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Lecture 5

BIOL 2213 Lecture 5: Phys10:23

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BIOL 2213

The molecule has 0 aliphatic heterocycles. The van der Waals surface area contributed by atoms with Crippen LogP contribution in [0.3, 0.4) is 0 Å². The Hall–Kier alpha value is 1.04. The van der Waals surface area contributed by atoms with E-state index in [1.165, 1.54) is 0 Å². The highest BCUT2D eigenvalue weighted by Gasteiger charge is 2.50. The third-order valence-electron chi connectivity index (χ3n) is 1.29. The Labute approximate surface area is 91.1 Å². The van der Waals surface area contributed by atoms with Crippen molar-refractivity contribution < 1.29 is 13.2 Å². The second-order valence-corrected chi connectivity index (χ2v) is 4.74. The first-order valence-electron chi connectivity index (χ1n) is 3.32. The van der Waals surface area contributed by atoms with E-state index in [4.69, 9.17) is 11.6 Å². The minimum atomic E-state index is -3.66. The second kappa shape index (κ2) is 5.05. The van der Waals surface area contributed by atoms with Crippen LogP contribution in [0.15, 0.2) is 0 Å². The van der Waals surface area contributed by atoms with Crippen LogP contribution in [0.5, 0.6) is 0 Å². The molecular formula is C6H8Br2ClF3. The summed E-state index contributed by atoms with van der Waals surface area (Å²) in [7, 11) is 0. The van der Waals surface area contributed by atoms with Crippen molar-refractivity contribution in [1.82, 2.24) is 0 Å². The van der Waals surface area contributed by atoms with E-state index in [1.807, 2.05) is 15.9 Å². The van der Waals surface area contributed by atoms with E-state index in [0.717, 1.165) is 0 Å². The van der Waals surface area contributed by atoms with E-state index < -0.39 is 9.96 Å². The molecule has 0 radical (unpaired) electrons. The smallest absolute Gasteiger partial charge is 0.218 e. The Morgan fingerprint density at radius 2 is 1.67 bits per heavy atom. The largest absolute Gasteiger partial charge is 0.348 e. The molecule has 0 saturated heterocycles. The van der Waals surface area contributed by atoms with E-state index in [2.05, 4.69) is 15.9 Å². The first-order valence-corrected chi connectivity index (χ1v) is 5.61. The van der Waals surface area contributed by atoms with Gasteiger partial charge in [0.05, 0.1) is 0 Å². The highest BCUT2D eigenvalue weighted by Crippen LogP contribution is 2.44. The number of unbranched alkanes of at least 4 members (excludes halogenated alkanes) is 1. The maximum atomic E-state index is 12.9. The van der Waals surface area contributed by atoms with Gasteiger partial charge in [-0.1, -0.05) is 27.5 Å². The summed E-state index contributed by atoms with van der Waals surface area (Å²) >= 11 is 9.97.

Slide 33: After totally relaxed = no summation Before total relaxation occurs = summation If the muscle fiber is stimulated repeatedly at a rapid rate = fused tetanus (max amount of tension and stays that way) Unfused: many stimuli but doesn’t stay tense Slide 34: -How much is the sarcomere contracted -Maximally contracted: shortest possible length -Maximally extended: longest, most stretched out, very little overlap -At maximal shortness, it can’t get any shorter Intermediate overlap: where maximum amount of force is generated (can still get shorter, enough overlap to generate force) Slide 35: Muscle fibers have a lot of mitochondria to make the ATP ***Will be on the exam*** Slide 36: Creatine phopshpate: formed in liver, travels in the blood – formed when muscles are relaxed & when the muscle fibers are contracted, the creatine phosphate is used to make ATP First step in cellular respiration is glycolysis (not very efficient- 2 molecules ATP) Takes NAD and gets NADH through fermentation Glycolysis is a way that cells can make ATP when there is no oxygen and is accompanied by process of fermentation used to generate NADH Prodcut: lactic acid – builds up in the muscle cells Won’t run out of glucose – have to maintain glucose in homeostasis Won’t run out of ATP Slide 37: ATP is stored in fairly low concentrations within the muscle cells When you start the contraction, the first bit of ATP that is used just comes from the ATP in the cytoplasm Glycolysis causes build up of lactic acid Glucose is in blood and is highly regulated Can also make ATP from fatty acids (stored in fat – triglycerides) and can make ATP from breakdown products of amino acids ATP formed by: creatine phosphate, glycolysis and aerobic respiration (cellular respiration) Slide 40: Lactic acid build up makes the pH drop and will denature different proteins involved in muscle fiber contraction Slide 42: Consciously don’t feel like continuing to work out (It hurts to much so you consciously stop) Slide 43: -Not striated -Shorter than skeletal muscle fibers -No troponin: cross bridge cycle occurs different in smooth muscles -Myofilaments are not arranged into sarcomeres Slide 45: No sarcomeres = why there are no striations Slide 46: -Black lines: thin filaments (actin) -Thick filaments not arranged into sarcomeres -Dense bodies in plasma membrane -Dense bodies pull on plasma membrane and make cell get shorter (how it contracts) Slide 47: -Calcium binds to enzyme causing myosin head to be phosphorylated (how myosin head becomes activated) and can then bind to actin and go through cross bridge cycle -When cross bridge cycle is over, myosin head losing phosphate through myosin light chain phosphate and it stops Slide 49: To initiate cross bridge cycle, calcium is coming from somewhere (source can come from variety of places – outside of cell or endoplasmic reticulum) Calcium binds to CA calmodulin, which is in contact with MLCK When calcium is present, myosin is phosphoyrlated (MLCK) and that causes the cross bridge cycle to occur If the calcium goes away, the MLCK will take the phosphate off the myosin head and it stops the cross bridge cycle Endoplasmic reticulum is actually sarcoplasmic reticulum (in smooth muscle cells) Slide 50: Calcium channels that can allow calcium to come in from outside the cell When cross bridge cycle stops calcium can be pumped out Slide 51: If action potential is generated, it’s an all or none response (twitch) – always at the same magnitude – THIS IS NOT TRUE FOR SMOOTH MUSCLE -Smooth muscle contractions can be graded (vary in magnitude) -Smooth muscle can either be stimulated to contract or relax (not true in skeletal muscle – only always
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